This book is the end product of a three year project to examine these non-military sources of insecurity in India. It gathers together separate monographs by three young scholars. Traditional approaches to national security have privileged State security without according equal importance to human security or the security of the individual, its ultimate beneficiary. Neither are non-military threats like economic instability, ethnic, caste and communal tensions, demographic movements, environmental degradation, apart from the continuing menace of terrorism, provided salience, although the focus of national security has decisively shifted from inter-state to intra-state conflicts within regional security complexes in the international system. The Indian State is not unaware of these looming, non-traditional and emerging dangers, but the enfeeblement of its political and administrative institutions has adversely affected its capacity to meet these threats while the expectations of the people have risen and are growing in an exponential manner.
This book is the end product of a three-year project to examine these non-military sources of insecurity in India. It gathers together separate monographs by three young scholars. Each of these studies is grounded in an historical analysis taking note of the existing literature, while seeking to derive practical recommendations with policy relevance. A conscious effort has proceeded to link these several issues to security and highlight that the key to meeting these non-military threats to national security, is not by graduating the use of force, but by providing basic good governance. These studies are being published in the hope of stirring interest in an area of current neglect by the academic and policy communities. The Institute of Peace and Conflict Studies (IPCS) was established in August 1996 as an independent think tank devoted to studying security issues relating to South Asia. Over the years leading strategic thinkers, academicians, policy makers and media persons have been associated with the Institute in its endeavour to draw up a comprehensive framework for security studies – one which can cater to the changing demands of national, regional and global security. The Institute has steadily enlarged its range of activities since inception. Apart from analyzing the existing approaches to security, the Institute has made a foray into evolving alternate approaches to security relevant to India and the world, to promote a harmonious and secure regional and global order.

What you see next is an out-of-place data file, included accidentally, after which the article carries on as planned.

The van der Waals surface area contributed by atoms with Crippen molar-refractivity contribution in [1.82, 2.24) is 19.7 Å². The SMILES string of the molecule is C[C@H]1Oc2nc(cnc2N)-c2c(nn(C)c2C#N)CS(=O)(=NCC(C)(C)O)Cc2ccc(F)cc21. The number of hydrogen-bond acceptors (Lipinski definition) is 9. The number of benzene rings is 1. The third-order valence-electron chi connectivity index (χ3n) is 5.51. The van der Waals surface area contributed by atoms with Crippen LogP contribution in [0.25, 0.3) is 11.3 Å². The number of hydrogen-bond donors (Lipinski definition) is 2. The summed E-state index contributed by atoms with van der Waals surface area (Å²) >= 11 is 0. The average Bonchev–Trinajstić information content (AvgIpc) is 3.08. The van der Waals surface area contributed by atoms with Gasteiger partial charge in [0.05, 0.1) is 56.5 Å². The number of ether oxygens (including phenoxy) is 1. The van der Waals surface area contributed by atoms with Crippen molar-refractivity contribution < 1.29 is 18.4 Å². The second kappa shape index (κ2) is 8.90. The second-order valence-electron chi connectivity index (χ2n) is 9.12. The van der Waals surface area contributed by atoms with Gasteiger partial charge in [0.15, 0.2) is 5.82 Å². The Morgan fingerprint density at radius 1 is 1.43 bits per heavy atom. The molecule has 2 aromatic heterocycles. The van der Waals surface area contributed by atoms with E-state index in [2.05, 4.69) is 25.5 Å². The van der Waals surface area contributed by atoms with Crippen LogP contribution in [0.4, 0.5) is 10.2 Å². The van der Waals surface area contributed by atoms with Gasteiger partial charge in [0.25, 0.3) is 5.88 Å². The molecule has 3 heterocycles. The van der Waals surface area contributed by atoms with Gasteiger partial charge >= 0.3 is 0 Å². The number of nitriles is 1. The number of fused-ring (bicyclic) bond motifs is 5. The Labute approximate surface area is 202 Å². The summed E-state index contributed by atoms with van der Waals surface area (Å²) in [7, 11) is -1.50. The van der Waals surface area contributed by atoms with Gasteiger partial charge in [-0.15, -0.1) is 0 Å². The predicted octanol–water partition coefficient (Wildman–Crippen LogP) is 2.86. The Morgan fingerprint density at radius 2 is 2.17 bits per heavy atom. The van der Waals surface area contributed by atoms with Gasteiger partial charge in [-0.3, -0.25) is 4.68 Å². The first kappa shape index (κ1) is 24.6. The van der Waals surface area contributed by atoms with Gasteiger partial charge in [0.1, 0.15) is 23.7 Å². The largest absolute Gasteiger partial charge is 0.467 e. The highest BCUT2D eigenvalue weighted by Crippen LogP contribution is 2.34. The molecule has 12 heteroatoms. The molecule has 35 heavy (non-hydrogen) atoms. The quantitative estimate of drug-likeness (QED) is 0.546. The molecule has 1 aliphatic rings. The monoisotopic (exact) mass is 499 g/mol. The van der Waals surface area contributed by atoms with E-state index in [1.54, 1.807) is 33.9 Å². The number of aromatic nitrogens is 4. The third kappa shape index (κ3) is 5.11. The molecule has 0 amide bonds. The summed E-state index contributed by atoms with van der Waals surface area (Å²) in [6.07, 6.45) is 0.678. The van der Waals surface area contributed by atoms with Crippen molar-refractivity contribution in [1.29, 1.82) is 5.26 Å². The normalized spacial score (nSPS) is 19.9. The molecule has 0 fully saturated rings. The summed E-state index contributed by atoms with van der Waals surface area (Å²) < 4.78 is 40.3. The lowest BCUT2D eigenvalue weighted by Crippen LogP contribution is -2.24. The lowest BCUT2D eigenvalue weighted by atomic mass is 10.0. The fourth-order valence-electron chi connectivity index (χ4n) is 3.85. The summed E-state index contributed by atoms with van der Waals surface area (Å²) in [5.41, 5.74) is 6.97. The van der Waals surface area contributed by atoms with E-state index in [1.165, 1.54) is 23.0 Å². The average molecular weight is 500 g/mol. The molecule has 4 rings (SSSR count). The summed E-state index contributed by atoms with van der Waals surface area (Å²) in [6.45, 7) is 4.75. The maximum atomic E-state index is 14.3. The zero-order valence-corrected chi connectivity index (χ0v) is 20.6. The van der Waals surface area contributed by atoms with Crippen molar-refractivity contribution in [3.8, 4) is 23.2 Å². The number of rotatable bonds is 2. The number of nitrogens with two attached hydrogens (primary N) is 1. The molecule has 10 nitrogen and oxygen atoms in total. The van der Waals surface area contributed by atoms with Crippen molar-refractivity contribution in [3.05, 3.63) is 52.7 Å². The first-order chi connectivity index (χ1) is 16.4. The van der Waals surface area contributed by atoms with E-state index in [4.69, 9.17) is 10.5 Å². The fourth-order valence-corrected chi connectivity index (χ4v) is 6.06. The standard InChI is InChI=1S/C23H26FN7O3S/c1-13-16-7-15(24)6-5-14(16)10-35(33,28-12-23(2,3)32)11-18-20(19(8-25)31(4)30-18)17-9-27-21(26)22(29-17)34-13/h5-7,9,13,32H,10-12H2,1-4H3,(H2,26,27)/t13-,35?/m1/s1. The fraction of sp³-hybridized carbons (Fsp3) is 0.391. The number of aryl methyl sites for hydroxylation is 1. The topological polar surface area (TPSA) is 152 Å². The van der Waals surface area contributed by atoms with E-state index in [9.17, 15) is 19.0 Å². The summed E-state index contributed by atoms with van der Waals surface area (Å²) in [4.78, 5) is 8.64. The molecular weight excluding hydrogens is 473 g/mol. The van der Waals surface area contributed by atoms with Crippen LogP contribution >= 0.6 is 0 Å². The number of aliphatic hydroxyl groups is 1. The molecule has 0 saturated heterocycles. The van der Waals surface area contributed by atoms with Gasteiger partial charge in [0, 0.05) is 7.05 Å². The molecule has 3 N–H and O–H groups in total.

Table of Contents
I. Challenges to National Integration
2. Ethnic Conflicts
4. The Politics of Caste
5. Regionalism: The Politics of Deprivation
6. South Asian Scenario
7. Conclusion; 8. Recommendations
II. Governance and Security
9. An Overview
10. Crisis of Governance in South Asia and Its Import on India
11. Criminalisation of Politics in India
12. Casteism and Communalism in India
13. Marginalisation of the Vulnerable Sections of the Society
14. Security-through Good Governance
III. Non-military Challenges to Security
15. Non-Military Threats and the Changing Dimensions of Security
16. Migration: A Source of Insecurity
17. Organised Crime: Source of Instability
18. Information and Communication Revolution: Opportunities and Challenges
19. Terrorism: Non-Military Instrument of War
20. Environmental Degradation and Conflicts in South Asia
21. Mitigating Non-Military Challenges
About the Authors
R. Radhakrishnan had worked at the Institute of Peace and Conflict Studies as a Research Officer from April 2002 – March 2005. He pursued his higher studies at the Centre for Social Sciences, Jawaharlal Nehru University, New Delhi. His M.Phil dissertation was on “Intellectual Property Rights and Bio-diversity: Implications and options for India” (Centre for Poltical Studies). His research interests include politics and conflicts based on identities, globalization, mass media and environmentalism. He had written extensively for the IPCS web on issues related to democracy, governance and identity politics in India. Presently he is working as an Assistant Professor at JICM, Bhopal after a stint into parliamentary research for three years which involved providing inputs to some parliamentarians on issues concerning governance and India’s foreign policy.
Prafulla Ketkar was a Research Officer at the institute of Peace and Conflict Studies (IPCS) after completing his M.Phil, in International Politcis. His M.Phil. dissertation was on "New Retionalism and its impact on Globlisation." For his "New Retionalism and its impact on Globalisation." For his doctoral work he has submittted a synopsis on "Power and Security in the Information Age". His research intersts include energy security, cyber terrorism, bio-terrorism, environmental security, organized crime, criminalization of politics and globalization.
Aisha Sultanat was a Research Officer at the institute of Peace and Conflict Studies (IPCS), New Delhi.
R. Radhakrishnan, Prafulla Ketkar & Aisha Sultanat
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